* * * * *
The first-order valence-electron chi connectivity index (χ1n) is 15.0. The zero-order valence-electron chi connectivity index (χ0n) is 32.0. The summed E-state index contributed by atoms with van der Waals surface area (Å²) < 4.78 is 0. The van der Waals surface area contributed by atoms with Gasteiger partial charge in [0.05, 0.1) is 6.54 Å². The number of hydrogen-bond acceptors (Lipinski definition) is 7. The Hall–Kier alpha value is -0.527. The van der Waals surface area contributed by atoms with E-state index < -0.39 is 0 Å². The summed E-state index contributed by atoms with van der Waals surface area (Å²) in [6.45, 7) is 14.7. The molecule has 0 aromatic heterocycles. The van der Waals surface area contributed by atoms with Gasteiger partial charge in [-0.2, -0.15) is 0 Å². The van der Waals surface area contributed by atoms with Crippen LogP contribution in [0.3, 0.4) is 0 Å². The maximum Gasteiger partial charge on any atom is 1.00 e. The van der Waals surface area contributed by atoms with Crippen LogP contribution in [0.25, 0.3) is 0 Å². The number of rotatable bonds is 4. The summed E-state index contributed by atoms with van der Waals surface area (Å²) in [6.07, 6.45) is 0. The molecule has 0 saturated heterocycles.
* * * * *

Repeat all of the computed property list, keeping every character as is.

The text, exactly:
The first-order valence-electron chi connectivity index (χ1n) is 15.0. The zero-order valence-electron chi connectivity index (χ0n) is 32.0. The summed E-state index contributed by atoms with van der Waals surface area (Å²) < 4.78 is 0. The van der Waals surface area contributed by atoms with Gasteiger partial charge in [0.05, 0.1) is 6.54 Å². The number of hydrogen-bond acceptors (Lipinski definition) is 7. The Hall–Kier alpha value is -0.527. The van der Waals surface area contributed by atoms with E-state index < -0.39 is 0 Å². The summed E-state index contributed by atoms with van der Waals surface area (Å²) in [6.45, 7) is 14.7. The molecule has 0 aromatic heterocycles. The van der Waals surface area contributed by atoms with Gasteiger partial charge in [-0.2, -0.15) is 0 Å². The van der Waals surface area contributed by atoms with Crippen LogP contribution in [0.3, 0.4) is 0 Å². The maximum Gasteiger partial charge on any atom is 1.00 e. The van der Waals surface area contributed by atoms with Crippen LogP contribution in [0.25, 0.3) is 0 Å². The number of rotatable bonds is 4. The summed E-state index contributed by atoms with van der Waals surface area (Å²) in [6.07, 6.45) is 0. The molecule has 0 saturated heterocycles.